Friday, November 25, 2016

Serendipity: A Bee Sewcial Swap Mini

Last year at QuiltCon, my Bee Sewcial group and I met up and during our lunch we talked about organizing a swap. Given that our group is a bunch of over-achieving doctors, lawyers, university professors etc., stuff gets DONE. This swap was no exception.

We were to make an approximately 15"x20" mini quilt top featuring one accent colour of our choice paired with a scrappy low-volume background. Then we were to cut it apart into roughly 5" bits, send 10 of them to the other swap participants and keep two for ourselves.

My accent colour was yellow. I started with this piece:

Bee Sewcial Swap Starter piece

Then chopped it up and ended up with these:

Bee Sewcial Swap blocks ready to send

Whenever I'm not sure what project to work on next, I look at my Finish Along List. Well lo and behold, wouldn't you know this mini was on my Q4 Finish Along Goal List so I puzzled it together and pieced it in one day. Amazingly, it only required two small strips of additional low volume fabric to bring the blocks together into a rectangle shape.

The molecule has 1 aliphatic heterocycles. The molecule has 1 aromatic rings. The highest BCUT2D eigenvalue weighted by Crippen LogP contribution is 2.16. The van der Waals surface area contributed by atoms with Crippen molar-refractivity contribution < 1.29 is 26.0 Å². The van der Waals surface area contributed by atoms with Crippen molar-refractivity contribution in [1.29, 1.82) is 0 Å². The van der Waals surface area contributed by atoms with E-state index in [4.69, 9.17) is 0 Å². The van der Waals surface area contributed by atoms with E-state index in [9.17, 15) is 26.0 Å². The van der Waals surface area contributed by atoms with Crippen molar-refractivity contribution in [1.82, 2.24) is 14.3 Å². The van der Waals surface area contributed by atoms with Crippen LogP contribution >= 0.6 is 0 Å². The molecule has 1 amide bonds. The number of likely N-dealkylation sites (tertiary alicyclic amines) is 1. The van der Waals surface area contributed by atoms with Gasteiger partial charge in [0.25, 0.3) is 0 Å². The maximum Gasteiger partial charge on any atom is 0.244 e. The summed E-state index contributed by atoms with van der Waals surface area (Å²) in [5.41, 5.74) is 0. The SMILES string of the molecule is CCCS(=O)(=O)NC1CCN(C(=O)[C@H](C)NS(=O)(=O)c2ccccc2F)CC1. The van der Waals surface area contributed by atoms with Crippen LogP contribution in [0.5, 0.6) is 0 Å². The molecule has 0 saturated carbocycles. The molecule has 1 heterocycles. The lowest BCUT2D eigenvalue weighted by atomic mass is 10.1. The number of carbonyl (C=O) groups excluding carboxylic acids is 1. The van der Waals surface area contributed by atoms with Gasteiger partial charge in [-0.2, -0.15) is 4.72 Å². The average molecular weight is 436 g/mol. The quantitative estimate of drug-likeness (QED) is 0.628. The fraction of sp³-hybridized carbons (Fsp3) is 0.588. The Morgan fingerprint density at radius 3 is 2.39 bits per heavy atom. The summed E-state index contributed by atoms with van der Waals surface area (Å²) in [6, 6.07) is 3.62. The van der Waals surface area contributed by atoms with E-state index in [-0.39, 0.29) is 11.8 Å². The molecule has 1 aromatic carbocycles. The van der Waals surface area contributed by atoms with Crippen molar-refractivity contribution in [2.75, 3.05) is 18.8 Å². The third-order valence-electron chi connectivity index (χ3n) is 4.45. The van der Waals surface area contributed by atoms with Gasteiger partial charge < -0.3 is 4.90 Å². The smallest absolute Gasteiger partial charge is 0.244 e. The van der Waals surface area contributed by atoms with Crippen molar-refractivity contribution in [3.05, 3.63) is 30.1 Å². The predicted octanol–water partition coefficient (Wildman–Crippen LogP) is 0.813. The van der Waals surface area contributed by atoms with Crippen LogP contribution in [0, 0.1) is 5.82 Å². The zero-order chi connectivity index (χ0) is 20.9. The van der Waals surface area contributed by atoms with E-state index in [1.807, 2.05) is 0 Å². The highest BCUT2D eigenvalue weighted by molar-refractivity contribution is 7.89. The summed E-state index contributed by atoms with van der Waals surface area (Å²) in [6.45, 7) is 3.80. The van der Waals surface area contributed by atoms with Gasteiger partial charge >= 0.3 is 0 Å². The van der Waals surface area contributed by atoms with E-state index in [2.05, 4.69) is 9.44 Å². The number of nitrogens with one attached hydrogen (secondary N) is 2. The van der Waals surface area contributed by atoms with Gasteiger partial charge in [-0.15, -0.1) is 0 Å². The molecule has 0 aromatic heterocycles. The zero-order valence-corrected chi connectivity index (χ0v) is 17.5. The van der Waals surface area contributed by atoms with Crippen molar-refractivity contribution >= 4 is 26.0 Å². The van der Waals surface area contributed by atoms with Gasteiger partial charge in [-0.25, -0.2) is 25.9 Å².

Serendipity

Because it is small - about 15"x19", I was able to quilt and bind it the next day:

Serendipity - quilting detail

I call this Serendipity because it surprised me with how easily it came together, and because it makes me so very happy.

My heartfelt thanks to Leanne, Stephanie, Hillary, M-R, Melissa, Marci Anne, Kari, Karen and Debbie for your contributions!

Wednesday, November 23, 2016

Stuff I'm Working On

I had my lovely annual quilting retreat at Loon Lake a couple of weeks ago. Five days/four nights of nonstop sewing and communing. Perfect!

I flew down to Vancouver and met up with Kristie OCD at YVR and we drove together, taking our time to stop and shop for shoes, sewing notions and snacks (PRIORITIES!!). Flying presented a logistical challenge in the form of my suitcase's size and weight, but I manged to fit in everything I needed. Luckily, I was able to borrow a sewing machine from Krista Poppyprint, retreat coordinator extraordinaire.

I spent the weekend sewing almost entirely/exclusively for myself. It was glorious! I kicked things off with a set of cloth napkins using fabric from the free table, as well as rainbow buntings to go with the comfort quilts:

Napkins and Buntings

I then turned my attention to my longtime WIP of a Design-Your-Own sampler using my all-time favourite fabric line, Wonderland by MoMo (Moda).

I made strip sets, large and small blocks and a long strip of HSTs arranged like big flying geese. There are several large blocks in the layout. This one is 22" finished, source Quilters Cache:

22" Interlaced Block

A lovely pile of finished quilt parts:

Wonderland Sampler blocks

Lots more to go but that's ok!

Then I turned my attention to my Glam Clam WIP, which needed more clams cut and stitched. This one's not a fast quilt to assemble (not for me, at least), but I am enjoying the time I spend with these fun fabrics.